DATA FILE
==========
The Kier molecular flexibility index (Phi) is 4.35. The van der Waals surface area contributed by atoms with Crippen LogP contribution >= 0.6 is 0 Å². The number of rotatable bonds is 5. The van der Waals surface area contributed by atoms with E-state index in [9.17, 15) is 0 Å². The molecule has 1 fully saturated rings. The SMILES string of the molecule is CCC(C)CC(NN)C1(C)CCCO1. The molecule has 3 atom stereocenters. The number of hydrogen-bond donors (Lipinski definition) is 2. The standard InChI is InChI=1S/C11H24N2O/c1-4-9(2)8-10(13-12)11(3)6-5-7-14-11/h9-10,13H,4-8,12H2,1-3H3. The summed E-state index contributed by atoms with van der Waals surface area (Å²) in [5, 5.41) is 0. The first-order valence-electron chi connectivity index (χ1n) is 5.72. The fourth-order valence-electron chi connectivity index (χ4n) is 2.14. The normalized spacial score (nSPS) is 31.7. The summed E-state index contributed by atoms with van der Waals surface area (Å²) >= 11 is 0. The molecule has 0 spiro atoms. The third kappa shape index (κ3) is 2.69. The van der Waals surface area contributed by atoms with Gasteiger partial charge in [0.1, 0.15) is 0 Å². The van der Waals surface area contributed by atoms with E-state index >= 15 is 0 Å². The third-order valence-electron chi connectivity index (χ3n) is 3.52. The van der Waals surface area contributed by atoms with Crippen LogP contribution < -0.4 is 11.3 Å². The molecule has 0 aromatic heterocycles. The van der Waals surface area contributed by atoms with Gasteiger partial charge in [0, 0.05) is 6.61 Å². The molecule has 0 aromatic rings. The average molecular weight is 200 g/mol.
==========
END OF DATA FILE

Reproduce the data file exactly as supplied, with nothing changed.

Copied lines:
The Kier molecular flexibility index (Phi) is 4.35. The van der Waals surface area contributed by atoms with Crippen LogP contribution >= 0.6 is 0 Å². The number of rotatable bonds is 5. The van der Waals surface area contributed by atoms with E-state index in [9.17, 15) is 0 Å². The molecule has 1 fully saturated rings. The SMILES string of the molecule is CCC(C)CC(NN)C1(C)CCCO1. The molecule has 3 atom stereocenters. The number of hydrogen-bond donors (Lipinski definition) is 2. The standard InChI is InChI=1S/C11H24N2O/c1-4-9(2)8-10(13-12)11(3)6-5-7-14-11/h9-10,13H,4-8,12H2,1-3H3. The summed E-state index contributed by atoms with van der Waals surface area (Å²) in [5, 5.41) is 0. The first-order valence-electron chi connectivity index (χ1n) is 5.72. The fourth-order valence-electron chi connectivity index (χ4n) is 2.14. The normalized spacial score (nSPS) is 31.7. The summed E-state index contributed by atoms with van der Waals surface area (Å²) >= 11 is 0. The molecule has 0 spiro atoms. The third kappa shape index (κ3) is 2.69. The van der Waals surface area contributed by atoms with Gasteiger partial charge in [0.1, 0.15) is 0 Å². The van der Waals surface area contributed by atoms with E-state index >= 15 is 0 Å². The third-order valence-electron chi connectivity index (χ3n) is 3.52. The van der Waals surface area contributed by atoms with Crippen LogP contribution < -0.4 is 11.3 Å². The molecule has 0 aromatic heterocycles. The van der Waals surface area contributed by atoms with Gasteiger partial charge in [0, 0.05) is 6.61 Å². The molecule has 0 aromatic rings. The average molecular weight is 200 g/mol.